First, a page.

I could argue that I've been away from the blog because life with two energetic boys is super hectic, becaue it is. I could say I was caught up in living life instead of writing about it, because I was. I could say I was taking a much-needed break from the reflecting that comes with writing, because that, too, would be true. But the reality is that the reason all those factors really kept me away is that, on top of the regular stresses of life and managing my kids' idiosyncrasies, I'm also learning to manage some of my own.
A few years ago I was diagnosed with ADD. When the diagnosis was first suggested, I balked at the idea. I mean, sure, I'm a little scatterbrained sometimes and a little (oh, okay, a LOT) cluttered in just about everything I do, but ADD?! Really?! Nah! I've managed to be pretty successful thus far in life, and when I'm really interested in something, I can focus on it for hours and the rest of world disappears until I'm finished with the task. I even have a master's degree! I thought people with ADD bombed in school and ran around like chickens with no heads and started conversations absolutely nobody could follow?! They're not driven, articulate, sensitive, many of the things I'd say describe me.
So at first, I brushed it off. But for a month or so, the thought kept nagging at me, and curious cat that I am, I started doing a bit of internet research. Turns out I knew NOTHING about what AD(H)D really was, and I think it is equally misunderstood by many others as well. As truth would have it, adults with AD(H)D often ARE all the things I've already mentioned: curious, articulate, sensitive, driven, focused, scattered, cluttered. And they are a whole lot more: highly intelligent, active, successful, clumsy, entertaining!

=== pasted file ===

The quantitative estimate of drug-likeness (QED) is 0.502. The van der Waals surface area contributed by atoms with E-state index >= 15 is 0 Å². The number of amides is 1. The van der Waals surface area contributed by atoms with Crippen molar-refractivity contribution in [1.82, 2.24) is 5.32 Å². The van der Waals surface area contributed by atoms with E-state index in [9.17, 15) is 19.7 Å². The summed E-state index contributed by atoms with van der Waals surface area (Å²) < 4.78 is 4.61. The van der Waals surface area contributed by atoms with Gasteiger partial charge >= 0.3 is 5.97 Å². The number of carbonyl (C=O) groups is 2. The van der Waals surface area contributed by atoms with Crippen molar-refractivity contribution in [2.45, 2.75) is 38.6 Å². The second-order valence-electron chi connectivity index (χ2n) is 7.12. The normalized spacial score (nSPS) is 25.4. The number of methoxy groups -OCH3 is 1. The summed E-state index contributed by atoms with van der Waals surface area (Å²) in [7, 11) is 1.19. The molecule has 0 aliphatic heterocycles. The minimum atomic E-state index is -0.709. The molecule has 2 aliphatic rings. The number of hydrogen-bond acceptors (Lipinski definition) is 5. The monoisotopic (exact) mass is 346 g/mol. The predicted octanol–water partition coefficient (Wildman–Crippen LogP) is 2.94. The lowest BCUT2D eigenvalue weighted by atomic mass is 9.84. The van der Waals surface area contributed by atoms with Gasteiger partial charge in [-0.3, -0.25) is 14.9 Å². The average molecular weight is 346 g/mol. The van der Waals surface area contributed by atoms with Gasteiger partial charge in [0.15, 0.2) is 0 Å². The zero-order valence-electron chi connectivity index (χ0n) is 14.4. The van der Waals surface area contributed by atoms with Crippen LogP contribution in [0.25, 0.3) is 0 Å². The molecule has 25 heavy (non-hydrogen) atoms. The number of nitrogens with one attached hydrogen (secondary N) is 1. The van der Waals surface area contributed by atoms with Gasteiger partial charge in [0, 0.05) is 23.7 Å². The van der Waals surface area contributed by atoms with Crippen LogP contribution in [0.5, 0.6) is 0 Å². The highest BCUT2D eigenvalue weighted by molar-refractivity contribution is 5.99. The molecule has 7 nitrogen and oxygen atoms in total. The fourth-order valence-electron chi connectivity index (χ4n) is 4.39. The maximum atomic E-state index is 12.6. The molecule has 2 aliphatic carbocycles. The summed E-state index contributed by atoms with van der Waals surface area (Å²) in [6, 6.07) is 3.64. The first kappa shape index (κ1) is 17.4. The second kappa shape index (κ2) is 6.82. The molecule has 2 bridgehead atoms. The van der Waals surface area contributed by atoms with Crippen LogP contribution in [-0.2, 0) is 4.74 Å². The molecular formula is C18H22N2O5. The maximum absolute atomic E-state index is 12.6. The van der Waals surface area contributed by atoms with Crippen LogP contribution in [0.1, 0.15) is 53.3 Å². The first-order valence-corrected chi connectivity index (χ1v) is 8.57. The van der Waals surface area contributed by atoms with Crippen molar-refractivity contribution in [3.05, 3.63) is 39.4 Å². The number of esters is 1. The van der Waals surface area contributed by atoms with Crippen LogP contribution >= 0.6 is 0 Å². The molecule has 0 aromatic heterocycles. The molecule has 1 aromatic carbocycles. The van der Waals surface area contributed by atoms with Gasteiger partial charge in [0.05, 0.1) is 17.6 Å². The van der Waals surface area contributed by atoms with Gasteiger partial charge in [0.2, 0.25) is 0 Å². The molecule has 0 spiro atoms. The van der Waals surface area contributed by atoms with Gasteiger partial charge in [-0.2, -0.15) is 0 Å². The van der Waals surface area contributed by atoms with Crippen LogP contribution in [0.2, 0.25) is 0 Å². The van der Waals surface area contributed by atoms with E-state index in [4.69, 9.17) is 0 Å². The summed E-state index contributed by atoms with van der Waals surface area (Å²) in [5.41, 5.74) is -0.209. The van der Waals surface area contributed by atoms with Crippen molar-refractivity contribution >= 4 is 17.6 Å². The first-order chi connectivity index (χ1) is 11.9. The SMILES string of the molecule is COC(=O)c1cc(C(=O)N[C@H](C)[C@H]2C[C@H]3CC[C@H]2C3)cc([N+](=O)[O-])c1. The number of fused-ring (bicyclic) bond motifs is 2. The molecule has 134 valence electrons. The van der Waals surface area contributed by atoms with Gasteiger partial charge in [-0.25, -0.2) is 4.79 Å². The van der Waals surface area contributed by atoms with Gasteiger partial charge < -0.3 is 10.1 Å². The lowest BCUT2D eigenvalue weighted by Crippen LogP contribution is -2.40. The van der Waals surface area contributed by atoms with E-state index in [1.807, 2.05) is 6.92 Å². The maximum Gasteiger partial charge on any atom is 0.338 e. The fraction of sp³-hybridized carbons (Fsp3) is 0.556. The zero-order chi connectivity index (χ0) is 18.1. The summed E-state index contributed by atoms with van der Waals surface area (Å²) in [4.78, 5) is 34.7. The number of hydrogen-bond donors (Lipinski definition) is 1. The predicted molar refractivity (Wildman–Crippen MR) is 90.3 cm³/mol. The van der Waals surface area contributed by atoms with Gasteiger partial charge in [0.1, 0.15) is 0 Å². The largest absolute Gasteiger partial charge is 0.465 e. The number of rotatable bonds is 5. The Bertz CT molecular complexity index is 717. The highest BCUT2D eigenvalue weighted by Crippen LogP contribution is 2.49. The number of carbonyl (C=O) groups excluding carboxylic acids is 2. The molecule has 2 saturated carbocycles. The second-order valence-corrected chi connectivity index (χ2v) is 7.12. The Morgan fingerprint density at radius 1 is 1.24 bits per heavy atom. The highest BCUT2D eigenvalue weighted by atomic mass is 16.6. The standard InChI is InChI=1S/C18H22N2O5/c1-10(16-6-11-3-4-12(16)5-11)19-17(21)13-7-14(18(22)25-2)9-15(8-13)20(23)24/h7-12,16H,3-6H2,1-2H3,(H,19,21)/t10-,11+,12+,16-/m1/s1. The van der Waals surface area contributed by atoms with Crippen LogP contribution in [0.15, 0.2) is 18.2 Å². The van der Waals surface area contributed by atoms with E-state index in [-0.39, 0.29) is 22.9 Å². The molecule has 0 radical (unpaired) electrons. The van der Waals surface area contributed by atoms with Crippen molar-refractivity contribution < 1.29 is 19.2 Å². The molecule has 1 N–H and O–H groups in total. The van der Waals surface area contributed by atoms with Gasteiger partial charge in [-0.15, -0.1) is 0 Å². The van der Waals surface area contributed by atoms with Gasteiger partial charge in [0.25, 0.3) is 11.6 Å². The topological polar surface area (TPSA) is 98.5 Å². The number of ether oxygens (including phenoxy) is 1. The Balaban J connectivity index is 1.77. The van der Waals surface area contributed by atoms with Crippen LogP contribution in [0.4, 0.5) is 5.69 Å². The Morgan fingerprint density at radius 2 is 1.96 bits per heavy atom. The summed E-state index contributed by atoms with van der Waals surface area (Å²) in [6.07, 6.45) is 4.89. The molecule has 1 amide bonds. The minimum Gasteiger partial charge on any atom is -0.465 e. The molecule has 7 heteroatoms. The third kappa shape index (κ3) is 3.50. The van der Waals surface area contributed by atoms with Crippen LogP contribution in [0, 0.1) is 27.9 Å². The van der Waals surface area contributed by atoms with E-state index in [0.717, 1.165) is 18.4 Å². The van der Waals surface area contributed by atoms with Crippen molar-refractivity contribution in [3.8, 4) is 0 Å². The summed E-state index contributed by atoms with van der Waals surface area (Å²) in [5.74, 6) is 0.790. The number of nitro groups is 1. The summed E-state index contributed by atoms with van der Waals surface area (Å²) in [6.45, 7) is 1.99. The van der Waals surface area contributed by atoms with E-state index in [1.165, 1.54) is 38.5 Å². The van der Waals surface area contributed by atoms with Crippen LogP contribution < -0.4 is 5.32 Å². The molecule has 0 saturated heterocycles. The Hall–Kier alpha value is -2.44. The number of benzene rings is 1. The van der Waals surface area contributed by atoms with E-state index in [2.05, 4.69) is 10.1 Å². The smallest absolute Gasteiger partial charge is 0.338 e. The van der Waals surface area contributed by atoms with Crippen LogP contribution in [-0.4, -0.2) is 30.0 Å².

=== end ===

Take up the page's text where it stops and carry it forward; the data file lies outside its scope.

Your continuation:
In a nutshell, a lot of the misunderstanding of AD(H)D comes from it's ineffective label. See, it's not so much of matter of a deficit of attention; it's more a matter of disregulation of attention. Basically, our brains often move so fast from one idea to the next, that we can have trouble keeping our focus on one small, seemingly simple task -- but find a challenge we are motivated by, and our focus locks in so strongly that we tend not to notice a single other thing in our environment (and if you try to force us to break our focus, we might get grumpy about it!) We tend to be naturally curious, so interested in EVERYthing around us that we can hardly sit still, literally or metaphorically, for the excitement of learning the next thing on the horizon. And this can often mean tasks are left undone as we jet off toward the next adventure (though we fully intend to return and finish it, if we even realize we've left something behind in our quest for something new).